Honda will not, for now, market the Honda e on the North American shores but they have a big plan coming up that about to make it worthwhile.
Not so long ago, my colleague told you that he wanted the Honda E to be marketed in North America. Although this friendly city car would be quite comfortable in the major urban centers of the continent, its arrival on our roads is not likely to happen soon.
On the other hand, as Automotive News learned, the manufacturer is preparing a strategy tailored to the needs of North America – and the rest of the world – like other players in the industry. Honda is currently working on a platform dedicated to electric power that would be developed to accommodate larger vehicles such as SUVs or even sedans, two formats more well-matched for the tastes of our neighbors south of the border.
Automotive News has even learned that this platform would be rear-wheel drive (because of the electric motor housed at this location), just like the small Honda E that will be distributed in Europe and Japan. However, to meet the needs of Nordic consumers, all-wheel drive will also be part of the formula, with an electric motor added to the front.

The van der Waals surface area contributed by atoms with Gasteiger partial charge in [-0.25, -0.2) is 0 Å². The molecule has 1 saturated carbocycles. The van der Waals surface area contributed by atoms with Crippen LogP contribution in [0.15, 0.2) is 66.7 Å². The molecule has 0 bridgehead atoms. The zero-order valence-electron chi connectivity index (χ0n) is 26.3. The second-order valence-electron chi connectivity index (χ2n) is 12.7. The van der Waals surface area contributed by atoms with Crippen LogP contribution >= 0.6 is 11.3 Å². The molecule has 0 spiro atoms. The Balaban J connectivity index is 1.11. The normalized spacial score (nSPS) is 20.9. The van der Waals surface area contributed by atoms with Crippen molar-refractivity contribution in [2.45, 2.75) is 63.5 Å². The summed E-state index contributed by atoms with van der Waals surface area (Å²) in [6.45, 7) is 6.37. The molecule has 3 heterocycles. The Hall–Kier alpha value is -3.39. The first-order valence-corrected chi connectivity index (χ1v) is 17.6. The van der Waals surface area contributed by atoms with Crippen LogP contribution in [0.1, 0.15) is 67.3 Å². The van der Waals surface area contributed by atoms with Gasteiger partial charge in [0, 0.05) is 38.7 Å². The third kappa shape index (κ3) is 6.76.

“This new architecture is designed to achieve smooth driving and highly efficient packaging,” said Ayumu Matsuo, Honda’s managing officer in charge of power unit development. “We believe it will meet the needs of customers who like our C-segment and D-segment models.”
This new platform will also have to be more flexible than the one used for the small Honda E. In addition to being able to accommodate more batteries on board (for a greater autonomy between the recharges), this one will have to be compatible with the Panasonic batteries and CATL, unlike the Honda E which is exclusively equipped with Panasonic units.
This flexibility will allow engineers to vary the number of batteries mounted on board, depending on the needs of the vehicle being developed.
We should learn a little more about this overall electric strategy in the coming months, Honda has already indicated that it wants two thirds of its global lineup electrified by 2025, with a stated goal to sell 15% of its vehicles with a fully electric powertrain by 2030.